He was at the clinic for 21 days where he received counselling and spoke about some of the pressures affecting him.
“I learnt a lot about myself while I was there. I was given a couple of pills to help with my recovery process. I don’t even know what they were – I just wanted to be all right. I ate well and went for walks. I had visits from my family and I got to reconnect with myself because I felt like I was losing myself.”
With no cellphones or outside communication, Emtee says he enjoyed being away from all the noise. “Around the time of the fall things got too much for me. I went into some type of depression and I needed to get away,” he says.
The industry comes with a lot of pressure, says the artist, who was born in Matatiele. “I come from humble beginnings where I went for days without eating and I would go to school without shoes. I didn’t grow up with all this money, fancy cars, the clothes and house.”
Now he’s one of the busiest artists in the country, with back-to-back bookings and he’s constantly working on new music.
The amount of work and the fame sometimes gets to him, he says. “It can be overwhelming. I had never been out of the country until I became famous. There’s a lot of pressure and people don’t understand it.”
DAGGA wasn’t his only drug of choice. For the past three years Emtee has also been drinking about a litre of a codeine concoction a week. Codeine, a prescription pain medication, can become addictive. It’s also an ingredient found in some cough syrups and users make a concoction of cough medicine, ground up tablets and cooldrink, drinking the liquid in a practice known as “drinking lean”, “sizzurp” or “sippin’”.
“I’ve been sippin’ since 2014,” Emtee says. “It’s crazy, it’s the world we live in. I won’t lie, [American rapper] Lil Wayne influenced me badly in many ways.”
He first became aware of sippin’ when he noticed his icon, Lil Wayne, carrying cups everywhere he went and discovered he’d been drinking codeine to escape the pressures of the world.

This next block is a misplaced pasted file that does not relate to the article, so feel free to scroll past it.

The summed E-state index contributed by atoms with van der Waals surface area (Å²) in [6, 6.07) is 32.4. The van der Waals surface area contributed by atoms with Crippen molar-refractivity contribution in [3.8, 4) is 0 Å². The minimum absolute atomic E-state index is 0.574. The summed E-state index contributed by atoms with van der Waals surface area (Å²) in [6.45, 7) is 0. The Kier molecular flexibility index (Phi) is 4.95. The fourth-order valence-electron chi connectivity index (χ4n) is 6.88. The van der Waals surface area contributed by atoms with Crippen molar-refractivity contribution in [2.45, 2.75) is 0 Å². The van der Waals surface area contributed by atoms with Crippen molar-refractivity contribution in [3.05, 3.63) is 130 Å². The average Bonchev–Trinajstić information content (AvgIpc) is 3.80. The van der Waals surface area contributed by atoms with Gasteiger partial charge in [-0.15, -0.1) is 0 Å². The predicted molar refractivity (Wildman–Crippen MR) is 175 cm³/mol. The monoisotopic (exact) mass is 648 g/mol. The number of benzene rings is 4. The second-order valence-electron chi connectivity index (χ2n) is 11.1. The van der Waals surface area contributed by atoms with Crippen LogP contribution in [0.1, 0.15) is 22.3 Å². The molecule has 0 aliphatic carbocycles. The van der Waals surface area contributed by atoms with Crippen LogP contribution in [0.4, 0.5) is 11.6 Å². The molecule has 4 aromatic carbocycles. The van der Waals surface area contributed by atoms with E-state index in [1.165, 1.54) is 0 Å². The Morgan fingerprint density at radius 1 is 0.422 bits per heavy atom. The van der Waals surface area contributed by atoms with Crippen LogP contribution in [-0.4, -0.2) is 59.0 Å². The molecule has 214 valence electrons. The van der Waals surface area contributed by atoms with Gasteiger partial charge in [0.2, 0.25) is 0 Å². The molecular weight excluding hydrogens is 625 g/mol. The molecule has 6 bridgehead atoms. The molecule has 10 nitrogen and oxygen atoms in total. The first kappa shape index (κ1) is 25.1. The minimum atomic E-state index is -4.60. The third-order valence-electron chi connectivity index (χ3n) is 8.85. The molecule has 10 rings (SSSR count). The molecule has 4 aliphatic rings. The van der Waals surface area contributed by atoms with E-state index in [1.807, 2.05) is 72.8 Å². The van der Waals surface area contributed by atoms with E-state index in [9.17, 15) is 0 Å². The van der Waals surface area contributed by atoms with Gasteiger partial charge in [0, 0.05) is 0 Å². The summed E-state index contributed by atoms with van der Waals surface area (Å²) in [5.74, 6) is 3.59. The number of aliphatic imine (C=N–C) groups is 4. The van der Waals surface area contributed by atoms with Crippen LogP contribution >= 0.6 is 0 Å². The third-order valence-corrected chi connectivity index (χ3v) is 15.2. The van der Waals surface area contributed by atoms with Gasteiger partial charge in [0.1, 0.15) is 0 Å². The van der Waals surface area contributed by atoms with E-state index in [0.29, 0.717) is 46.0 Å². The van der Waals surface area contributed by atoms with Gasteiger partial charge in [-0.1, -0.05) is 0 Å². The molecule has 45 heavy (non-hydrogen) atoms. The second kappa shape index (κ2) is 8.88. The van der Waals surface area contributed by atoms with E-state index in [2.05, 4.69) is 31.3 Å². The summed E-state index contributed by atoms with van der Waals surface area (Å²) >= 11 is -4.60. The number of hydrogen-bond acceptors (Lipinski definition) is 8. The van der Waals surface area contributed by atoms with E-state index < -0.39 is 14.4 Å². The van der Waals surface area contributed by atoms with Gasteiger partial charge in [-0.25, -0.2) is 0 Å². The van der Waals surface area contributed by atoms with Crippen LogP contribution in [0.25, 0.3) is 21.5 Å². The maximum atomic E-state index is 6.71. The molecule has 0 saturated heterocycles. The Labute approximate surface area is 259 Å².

“I can’t put it on anyone else. I still look up to him till this day.”
Codeine slowed down his heart rate and made him calm, he explains. “It was a luxury for me and I used it to celebrate.”
The rapper says he drank codeine two to three times a day. “If I had a long day or if I was stressed then I would end my day with a sip and it would put me to sleep. Although my girl was worried and sometimes asked me to slow down on the sippin’, I never listened. I still did it for myself.”
He read up on codeine before he started taking it, he adds, to make sure he knew what he was getting into.
“Everything I get into I always make sure I read up on it and educate myself. I knew the effects of drinking codeine.”
Walking around with a double cup – a plastic cup within a cup – filled with codeine was part of the trap culture and image.
He admits to influencing some of his friends into drinking codeine. “I told them the side effects of drinking it. I feel a bit guilty but it was their choice.
“What I feel most guilty about is influencing my younger followers because I am hearing that codeine has even hit the township. Now my responsibility is to get people out the same way I got them in – through my music.”